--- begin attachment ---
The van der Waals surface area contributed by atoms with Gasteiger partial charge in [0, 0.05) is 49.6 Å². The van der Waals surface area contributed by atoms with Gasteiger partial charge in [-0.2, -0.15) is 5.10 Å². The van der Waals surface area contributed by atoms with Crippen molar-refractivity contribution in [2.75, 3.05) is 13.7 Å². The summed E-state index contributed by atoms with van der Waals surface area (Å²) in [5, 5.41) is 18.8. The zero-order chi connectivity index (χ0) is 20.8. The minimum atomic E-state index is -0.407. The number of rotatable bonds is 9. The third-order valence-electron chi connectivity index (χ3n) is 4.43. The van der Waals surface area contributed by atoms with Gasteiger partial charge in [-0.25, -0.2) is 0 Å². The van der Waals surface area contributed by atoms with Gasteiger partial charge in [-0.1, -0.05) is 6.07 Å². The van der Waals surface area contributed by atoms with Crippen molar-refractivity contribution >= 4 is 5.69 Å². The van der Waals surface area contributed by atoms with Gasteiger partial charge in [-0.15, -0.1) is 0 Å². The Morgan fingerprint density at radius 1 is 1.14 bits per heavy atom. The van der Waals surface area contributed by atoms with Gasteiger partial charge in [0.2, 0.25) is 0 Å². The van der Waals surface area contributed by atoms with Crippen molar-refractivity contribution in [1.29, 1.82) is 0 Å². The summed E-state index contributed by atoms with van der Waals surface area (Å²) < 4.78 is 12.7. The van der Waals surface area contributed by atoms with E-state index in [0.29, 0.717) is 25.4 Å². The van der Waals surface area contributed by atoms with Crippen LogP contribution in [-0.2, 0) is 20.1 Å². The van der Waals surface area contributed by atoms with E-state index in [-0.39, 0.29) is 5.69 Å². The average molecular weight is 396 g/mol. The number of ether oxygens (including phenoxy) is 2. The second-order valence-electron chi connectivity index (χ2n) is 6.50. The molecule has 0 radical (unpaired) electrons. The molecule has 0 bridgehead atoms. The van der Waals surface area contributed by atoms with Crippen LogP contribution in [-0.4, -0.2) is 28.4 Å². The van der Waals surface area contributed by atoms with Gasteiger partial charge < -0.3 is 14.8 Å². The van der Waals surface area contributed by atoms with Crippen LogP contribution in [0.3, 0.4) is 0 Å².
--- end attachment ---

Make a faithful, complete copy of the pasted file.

The van der Waals surface area contributed by atoms with Gasteiger partial charge in [0, 0.05) is 49.6 Å². The van der Waals surface area contributed by atoms with Gasteiger partial charge in [-0.2, -0.15) is 5.10 Å². The van der Waals surface area contributed by atoms with Crippen molar-refractivity contribution in [2.75, 3.05) is 13.7 Å². The summed E-state index contributed by atoms with van der Waals surface area (Å²) in [5, 5.41) is 18.8. The zero-order chi connectivity index (χ0) is 20.8. The minimum atomic E-state index is -0.407. The number of rotatable bonds is 9. The third-order valence-electron chi connectivity index (χ3n) is 4.43. The van der Waals surface area contributed by atoms with Gasteiger partial charge in [-0.25, -0.2) is 0 Å². The van der Waals surface area contributed by atoms with Gasteiger partial charge in [-0.1, -0.05) is 6.07 Å². The van der Waals surface area contributed by atoms with Crippen molar-refractivity contribution >= 4 is 5.69 Å². The van der Waals surface area contributed by atoms with Gasteiger partial charge in [-0.15, -0.1) is 0 Å². The Morgan fingerprint density at radius 1 is 1.14 bits per heavy atom. The van der Waals surface area contributed by atoms with Gasteiger partial charge in [0.2, 0.25) is 0 Å². The van der Waals surface area contributed by atoms with Crippen molar-refractivity contribution in [1.29, 1.82) is 0 Å². The summed E-state index contributed by atoms with van der Waals surface area (Å²) < 4.78 is 12.7. The van der Waals surface area contributed by atoms with E-state index in [0.29, 0.717) is 25.4 Å². The van der Waals surface area contributed by atoms with Crippen LogP contribution in [-0.2, 0) is 20.1 Å². The van der Waals surface area contributed by atoms with E-state index in [-0.39, 0.29) is 5.69 Å². The average molecular weight is 396 g/mol. The number of ether oxygens (including phenoxy) is 2. The second-order valence-electron chi connectivity index (χ2n) is 6.50. The molecule has 0 radical (unpaired) electrons. The molecule has 0 bridgehead atoms. The van der Waals surface area contributed by atoms with Crippen LogP contribution in [-0.4, -0.2) is 28.4 Å². The van der Waals surface area contributed by atoms with Gasteiger partial charge < -0.3 is 14.8 Å². The van der Waals surface area contributed by atoms with Crippen LogP contribution in [0.3, 0.4) is 0 Å².